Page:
In the previous election campaign Benjamin Netanyahu promised change, but back then he was in the opposition and wanted to return to power. Now, when he’s asking the voters for four more years as prime minister, his campaign slogan should be “No change,” “I don’t want change,” or simply “Netanyahu. The status quo.”
The prime minister has refrained from raising the voters’ expectations in the race for the 19th Knesset. Likud’s website has no trace of a platform, promises or positions. It has instructions to candidates, registration forms for would-be party members and a breakdown of expenses for the primary. A search for the previous election platform refers us to Netanyahu’s personal site, where we find an announcement that the site is “under construction.” No rush.
Netanyahu shouldn’t underplay his promises from 2009. If you check Likud’s previous election platform, you’ll see he kept quite a few of them.
He said he’d mobilize international public opinion to escalate the sanctions against Iran and prepare the Israel Defense Forces for attack, and he did. He said he’d act to raise the Palestinians’ standard of living, and it rose. He spoke out against unilateral withdrawals, and he didn’t withdraw. He promised that Israel’s students would reach the top 10 in international exams, and their performance has improved. He wrote he would take care of the crime families, and they’ve dropped out of the public agenda.
His failures are in economics. Netanyahu promised to reduce VAT, but he raised it. He promised a reform in the Israel Lands Administration, tried to carry it out, but it got stuck. He spoke about other reforms and an infrastructure revolution, but it didn’t happen.
The previous platform was entitled “A free economy with social sensitivity,” but the sensitivity arose only when tens of thousands marched in protest. He’s ending his term with a large budget deficit and a leap in defense spending.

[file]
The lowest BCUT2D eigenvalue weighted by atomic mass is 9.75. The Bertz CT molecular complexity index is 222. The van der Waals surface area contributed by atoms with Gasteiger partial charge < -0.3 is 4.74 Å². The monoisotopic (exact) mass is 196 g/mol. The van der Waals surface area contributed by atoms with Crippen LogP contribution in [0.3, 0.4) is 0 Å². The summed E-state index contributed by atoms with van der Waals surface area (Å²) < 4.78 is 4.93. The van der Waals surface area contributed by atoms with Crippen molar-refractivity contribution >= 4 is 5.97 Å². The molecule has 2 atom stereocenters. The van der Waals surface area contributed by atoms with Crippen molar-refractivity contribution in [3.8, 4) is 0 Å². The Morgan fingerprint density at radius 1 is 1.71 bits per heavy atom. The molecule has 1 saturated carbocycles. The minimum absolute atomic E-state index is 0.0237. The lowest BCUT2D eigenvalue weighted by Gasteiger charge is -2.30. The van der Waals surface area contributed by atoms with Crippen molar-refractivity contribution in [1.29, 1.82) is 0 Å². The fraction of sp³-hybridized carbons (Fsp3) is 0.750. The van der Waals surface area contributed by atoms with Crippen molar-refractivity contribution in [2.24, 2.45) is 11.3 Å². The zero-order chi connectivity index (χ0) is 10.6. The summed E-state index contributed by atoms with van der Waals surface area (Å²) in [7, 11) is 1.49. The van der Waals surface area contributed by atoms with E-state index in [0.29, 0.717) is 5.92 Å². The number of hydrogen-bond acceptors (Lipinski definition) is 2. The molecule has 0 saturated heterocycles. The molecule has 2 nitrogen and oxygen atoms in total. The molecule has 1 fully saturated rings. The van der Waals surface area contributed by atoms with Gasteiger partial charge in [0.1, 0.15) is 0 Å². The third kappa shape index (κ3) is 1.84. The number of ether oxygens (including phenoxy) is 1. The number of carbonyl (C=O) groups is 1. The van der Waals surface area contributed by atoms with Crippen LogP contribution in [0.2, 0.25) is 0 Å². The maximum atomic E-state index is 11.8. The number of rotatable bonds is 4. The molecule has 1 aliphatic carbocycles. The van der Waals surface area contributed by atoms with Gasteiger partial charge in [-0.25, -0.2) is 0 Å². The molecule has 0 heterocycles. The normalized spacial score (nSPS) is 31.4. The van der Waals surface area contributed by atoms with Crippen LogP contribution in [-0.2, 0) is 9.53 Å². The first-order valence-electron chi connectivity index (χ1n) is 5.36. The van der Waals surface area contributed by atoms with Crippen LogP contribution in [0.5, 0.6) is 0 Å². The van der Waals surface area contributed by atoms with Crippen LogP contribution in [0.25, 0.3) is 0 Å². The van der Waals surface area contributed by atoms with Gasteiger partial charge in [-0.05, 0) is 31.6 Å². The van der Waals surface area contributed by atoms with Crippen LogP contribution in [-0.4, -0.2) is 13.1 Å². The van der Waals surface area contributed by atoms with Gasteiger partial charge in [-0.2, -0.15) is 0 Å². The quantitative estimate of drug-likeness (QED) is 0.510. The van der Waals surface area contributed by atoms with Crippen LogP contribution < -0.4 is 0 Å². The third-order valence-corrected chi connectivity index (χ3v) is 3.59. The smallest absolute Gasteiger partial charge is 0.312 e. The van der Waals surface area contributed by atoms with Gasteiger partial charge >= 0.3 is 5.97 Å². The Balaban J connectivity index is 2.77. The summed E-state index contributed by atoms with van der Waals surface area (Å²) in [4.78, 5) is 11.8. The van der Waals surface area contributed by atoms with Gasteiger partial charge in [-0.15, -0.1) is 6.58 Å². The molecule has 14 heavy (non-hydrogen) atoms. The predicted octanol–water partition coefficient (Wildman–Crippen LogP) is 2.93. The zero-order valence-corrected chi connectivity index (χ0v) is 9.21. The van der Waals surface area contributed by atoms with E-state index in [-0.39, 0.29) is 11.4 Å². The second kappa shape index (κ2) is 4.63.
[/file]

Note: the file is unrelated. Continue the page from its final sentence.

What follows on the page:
Netanyahu’s critics hold him responsible for Israel’s international isolation due to his insistence on building in the settlements and the absence of a peace process. But from his office things look different. He enjoys looking like someone who holds his own against strong forces. As far as he’s concerned, the world’s condemnations of his announcement on advancing construction in the E-1 area only strengthen him.
He hears the shouts and stays the course. What a man. The talk about undermining Israeli democracy and gagging opponents under his rule doesn’t bother him. On the contrary, Netanyahu is appealing to voters who want a strong state and can’t stand the leftists who criticize the IDF.
In the absence of a platform or election posters, as other parties have, Netanyahu’s campaign is being conducted on a Facebook page. Every day he uploads a photo of himself in a kippa, a skullcap, lighting Hanukkah candles at the Western Wall, or with soldiers, or sitting next to his wife Sara at the Bible quiz. He even added a menorah and dreidels that he drew himself.
“I heard the other day that the Palestinians say the Western Wall is occupied territory,” Netanyahu told his friends on Facebook, beside his picture with the menorah at the Western Wall. “I want to tell them: The Western Wall has been ours for 3,000 years and it and Israel will remain ours forever.” This promise won nearly 13,000 likes in under 24 hours.
It’s interesting that Netanyahu only heard the other day that the Western Wall sits behind the Green Line. Maybe he was also told that in the peace talks last decade the Palestinian leaders agreed to leave the Wall and the Jewish Quarter in Israel’s hands.
But what does it matter. This is an election campaign, and in an election campaign you have to promise that “we’ll keep Jerusalem” and teach our children about Jewish tradition. That’s the response to Naftali Bennett, who says what Netanyahu thinks without inhibitions and without considering what the rest of the world will say. Bennett threatens to steal voters from Netanyahu.
So they take the black kippa out of the drawer and show the voters that Netanyahu also lives in the Jewish home, as it were, habayit hayehudi, as Bennett’s party is called. They do this so they can get through the election with minimum risk, for four more years of treading water.